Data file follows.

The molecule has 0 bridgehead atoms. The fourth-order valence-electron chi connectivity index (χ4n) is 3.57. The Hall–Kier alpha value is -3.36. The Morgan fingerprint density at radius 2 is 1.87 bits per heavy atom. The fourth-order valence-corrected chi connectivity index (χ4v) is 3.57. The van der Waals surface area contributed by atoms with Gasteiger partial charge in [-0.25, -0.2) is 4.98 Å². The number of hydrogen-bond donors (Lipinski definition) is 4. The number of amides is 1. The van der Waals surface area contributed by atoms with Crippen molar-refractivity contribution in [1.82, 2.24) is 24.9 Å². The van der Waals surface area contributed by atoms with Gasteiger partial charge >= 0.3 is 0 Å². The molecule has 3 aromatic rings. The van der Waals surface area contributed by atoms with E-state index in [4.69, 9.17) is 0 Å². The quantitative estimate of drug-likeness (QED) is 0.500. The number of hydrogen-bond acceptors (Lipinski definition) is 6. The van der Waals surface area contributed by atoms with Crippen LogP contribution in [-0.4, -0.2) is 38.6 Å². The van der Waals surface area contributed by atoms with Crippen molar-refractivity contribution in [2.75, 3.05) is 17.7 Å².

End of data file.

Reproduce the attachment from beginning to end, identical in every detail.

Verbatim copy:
The molecule has 0 bridgehead atoms. The fourth-order valence-electron chi connectivity index (χ4n) is 3.57. The Hall–Kier alpha value is -3.36. The Morgan fingerprint density at radius 2 is 1.87 bits per heavy atom. The fourth-order valence-corrected chi connectivity index (χ4v) is 3.57. The van der Waals surface area contributed by atoms with Gasteiger partial charge in [-0.25, -0.2) is 4.98 Å². The number of hydrogen-bond donors (Lipinski definition) is 4. The number of amides is 1. The van der Waals surface area contributed by atoms with Crippen molar-refractivity contribution in [1.82, 2.24) is 24.9 Å². The van der Waals surface area contributed by atoms with Gasteiger partial charge >= 0.3 is 0 Å². The molecule has 3 aromatic rings. The van der Waals surface area contributed by atoms with E-state index in [4.69, 9.17) is 0 Å². The quantitative estimate of drug-likeness (QED) is 0.500. The number of hydrogen-bond acceptors (Lipinski definition) is 6. The van der Waals surface area contributed by atoms with Crippen LogP contribution in [-0.4, -0.2) is 38.6 Å². The van der Waals surface area contributed by atoms with Crippen molar-refractivity contribution in [2.75, 3.05) is 17.7 Å².